The king, after having received them and accepted their homage, ordered them to be seated and asked 'How do your countries and things fare?'. They replied, 'Well'. Then the king after a while asked 'which of your two kings is the mightiest, and the most powerful?'. The Persian subject jumped in and said, 'Ours is the mightiest, the greatest and the richest. He is king of kings and obtain all that he wishes'.
Sopatros for his part remained silent. So the king asked, 'And you, Romans, why do you say nothing?'. Sopatros replied, 'What should I say, if this man says such things? If you wish to learn the truth, you have before you both kings, consider them both and you can see who is the most distinguished and powerful'. The king listened and was baffled. Then he said 'What do you mean by saying that I have before me both kings?'. Sopatros replied, 'You have the coins of both, the nomisma (the solidus) of one, of the other the drachma, that is, the miliarisin. Consider the image of each one and you can see the truth'.
Having praised and approved the suggestion, the king ordered that both coins be brought before him. The nomisma was made of pure gold, shone and was beautiful to look at; since only such selected coins circulate there. The miliarisin was, in a word, a piece of silver, and that was enough to prevent its comparison with the gold coin. The king turned over the two coins again and again considering them both, and praising the nomisma without reserve he said, 'Truly the Romans are splendid, powerful and wise'. He then ordered the Sopatros be honoured with great magnificence and, placing him upon an elephant, had him escorted through the city with great honours, to the beating of drums (22)".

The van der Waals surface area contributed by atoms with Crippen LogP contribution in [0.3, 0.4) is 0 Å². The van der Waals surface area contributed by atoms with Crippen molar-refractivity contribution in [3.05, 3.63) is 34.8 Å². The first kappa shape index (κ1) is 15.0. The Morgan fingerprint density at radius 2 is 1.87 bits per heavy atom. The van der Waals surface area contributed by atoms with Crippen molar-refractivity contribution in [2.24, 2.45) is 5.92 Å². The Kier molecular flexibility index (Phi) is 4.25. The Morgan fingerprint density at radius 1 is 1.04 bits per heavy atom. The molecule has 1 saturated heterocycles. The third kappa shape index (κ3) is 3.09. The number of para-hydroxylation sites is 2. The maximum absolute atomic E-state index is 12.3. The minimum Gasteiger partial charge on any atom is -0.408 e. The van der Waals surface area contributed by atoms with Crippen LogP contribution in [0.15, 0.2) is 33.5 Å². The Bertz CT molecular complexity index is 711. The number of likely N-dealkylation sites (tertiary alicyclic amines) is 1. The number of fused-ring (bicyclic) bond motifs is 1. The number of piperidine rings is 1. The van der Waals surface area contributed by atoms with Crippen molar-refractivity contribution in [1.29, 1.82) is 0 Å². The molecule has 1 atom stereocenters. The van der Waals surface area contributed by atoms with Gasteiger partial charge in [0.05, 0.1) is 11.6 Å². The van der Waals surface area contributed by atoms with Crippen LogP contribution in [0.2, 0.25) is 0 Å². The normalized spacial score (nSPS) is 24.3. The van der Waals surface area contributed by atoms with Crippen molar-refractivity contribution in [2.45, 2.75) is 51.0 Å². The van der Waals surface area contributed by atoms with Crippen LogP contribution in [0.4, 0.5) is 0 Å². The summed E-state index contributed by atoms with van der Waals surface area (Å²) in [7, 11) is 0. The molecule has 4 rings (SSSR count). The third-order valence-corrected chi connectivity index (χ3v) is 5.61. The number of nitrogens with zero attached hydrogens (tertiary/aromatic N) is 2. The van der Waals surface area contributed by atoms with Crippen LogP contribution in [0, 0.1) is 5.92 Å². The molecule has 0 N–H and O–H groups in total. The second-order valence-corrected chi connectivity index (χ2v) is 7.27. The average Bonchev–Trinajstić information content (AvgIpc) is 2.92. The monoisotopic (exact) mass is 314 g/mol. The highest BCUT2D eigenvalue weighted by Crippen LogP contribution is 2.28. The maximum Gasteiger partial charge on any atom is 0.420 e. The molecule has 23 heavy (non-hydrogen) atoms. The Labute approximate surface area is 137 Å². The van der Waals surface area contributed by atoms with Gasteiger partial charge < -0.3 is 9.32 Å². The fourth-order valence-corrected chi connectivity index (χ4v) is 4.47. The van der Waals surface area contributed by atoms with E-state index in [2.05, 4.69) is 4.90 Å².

Obviously, within and outside the Empire, solidus displayed the portraiture of Roman emperor who was bestowed by God the power for ruling the entire Christian world. This Christian empire towered over eastern Mediterranean, blocked attacks of nomadic people from west and north, and contended with Sasanid Persia in east. In a sum, solidus was the very symbol of Roman civilization which had shone for centuries.
Only half century after Cosmas wrote out this story, the first delegation of Western Turks arrived at Constantinople. We learn from the Byzantine documents that Valentine, the Byzantine emissary in 576, had to follow the Turk custom under the pressure of Western Turk chieftain Touxanth. He cut his face for expression of grief at the funerary of Istami (Shidianmi in Chinese) Kaghan. We can imagine the great significance of this action in the eyes of Western Turks; such a powerful empire hung its head in front of Turks. Till the mid 8th century, this scene was still within the living memory of Turks:
When the upper blue sky and the lower brown earth were created at first time, man then was made between them. Up the mass, my ancestors, Tuman Kaghan and Istami Kaghan became rulers. After that, they organized and ruled the state and institution of Turks. ... ... They left the world, those, who went to the funerary and expressed grief, are from the east, that is, Moli people from the sun-rising direction. There were also Chili, Chinese, Tibetian, Abar, Puroms (Romans), Jigas, Guligan of Three Names, Tatars of Thirty Names, Kithans and Didouyu. So many nations went to funerary and expressed their grief, so famous Kaghans they were (23).
Therefore we can surmise that solidus, as the sign of Byzantine Empire, reflected the westward extension of Turk Kaghanate when it reached the hand of Turk ruler. It thus was qualified to come out with Turk chieftain's letter together. On the other side, this transformation owned also to the role that gold played in Turk tradition. The record of Turks in Zhou shu (written in the first half of 7th century) describes the usage of gold in Turks around mid 5th century:
(The Turks) inlaid gold sculpture of wolf head on their flag; their military men were calledFuli, that is, wolf in Chinese; It is because they are descendant of the wolf, and naming so is for not forgetting their ancestors. The arrangement of military forces and horses and imposition of assorted livestock are often inscribed in wood board. A gold arrow was attached to it and sealed with wax as a sign (of ruler).